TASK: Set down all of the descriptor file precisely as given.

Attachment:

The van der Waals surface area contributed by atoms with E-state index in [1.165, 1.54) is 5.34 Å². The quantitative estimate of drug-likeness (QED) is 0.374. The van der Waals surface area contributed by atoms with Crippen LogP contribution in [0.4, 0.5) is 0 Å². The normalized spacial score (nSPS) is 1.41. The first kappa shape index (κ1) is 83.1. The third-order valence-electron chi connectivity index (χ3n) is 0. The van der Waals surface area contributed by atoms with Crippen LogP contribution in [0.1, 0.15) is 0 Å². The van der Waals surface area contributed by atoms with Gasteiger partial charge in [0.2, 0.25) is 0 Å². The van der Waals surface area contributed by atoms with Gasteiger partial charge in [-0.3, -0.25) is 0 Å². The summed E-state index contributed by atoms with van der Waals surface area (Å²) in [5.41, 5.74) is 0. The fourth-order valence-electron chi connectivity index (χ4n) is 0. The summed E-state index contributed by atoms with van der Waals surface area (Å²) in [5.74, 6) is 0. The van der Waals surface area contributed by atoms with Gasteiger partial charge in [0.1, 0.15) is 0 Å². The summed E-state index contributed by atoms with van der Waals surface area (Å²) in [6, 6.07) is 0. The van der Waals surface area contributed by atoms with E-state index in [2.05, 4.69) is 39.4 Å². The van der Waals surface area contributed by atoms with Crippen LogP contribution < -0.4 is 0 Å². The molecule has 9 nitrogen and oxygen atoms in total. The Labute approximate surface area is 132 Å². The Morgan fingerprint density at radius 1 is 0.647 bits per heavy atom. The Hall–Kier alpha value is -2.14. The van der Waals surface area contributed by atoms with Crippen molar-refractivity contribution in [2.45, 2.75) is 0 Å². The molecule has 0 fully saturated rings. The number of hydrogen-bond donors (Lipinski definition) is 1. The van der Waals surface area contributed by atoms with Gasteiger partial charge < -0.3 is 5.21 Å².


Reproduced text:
The van der Waals surface area contributed by atoms with E-state index in [1.165, 1.54) is 5.34 Å². The quantitative estimate of drug-likeness (QED) is 0.374. The van der Waals surface area contributed by atoms with Crippen LogP contribution in [0.4, 0.5) is 0 Å². The normalized spacial score (nSPS) is 1.41. The first kappa shape index (κ1) is 83.1. The third-order valence-electron chi connectivity index (χ3n) is 0. The van der Waals surface area contributed by atoms with Crippen LogP contribution in [0.1, 0.15) is 0 Å². The van der Waals surface area contributed by atoms with Gasteiger partial charge in [0.2, 0.25) is 0 Å². The van der Waals surface area contributed by atoms with Gasteiger partial charge in [-0.3, -0.25) is 0 Å². The summed E-state index contributed by atoms with van der Waals surface area (Å²) in [5.41, 5.74) is 0. The fourth-order valence-electron chi connectivity index (χ4n) is 0. The summed E-state index contributed by atoms with van der Waals surface area (Å²) in [5.74, 6) is 0. The van der Waals surface area contributed by atoms with Gasteiger partial charge in [0.1, 0.15) is 0 Å². The summed E-state index contributed by atoms with van der Waals surface area (Å²) in [6, 6.07) is 0. The van der Waals surface area contributed by atoms with E-state index in [2.05, 4.69) is 39.4 Å². The van der Waals surface area contributed by atoms with Crippen LogP contribution < -0.4 is 0 Å². The molecule has 9 nitrogen and oxygen atoms in total. The Labute approximate surface area is 132 Å². The Morgan fingerprint density at radius 1 is 0.647 bits per heavy atom. The Hall–Kier alpha value is -2.14. The van der Waals surface area contributed by atoms with Crippen molar-refractivity contribution in [2.45, 2.75) is 0 Å². The molecule has 0 fully saturated rings. The number of hydrogen-bond donors (Lipinski definition) is 1. The van der Waals surface area contributed by atoms with Gasteiger partial charge < -0.3 is 5.21 Å².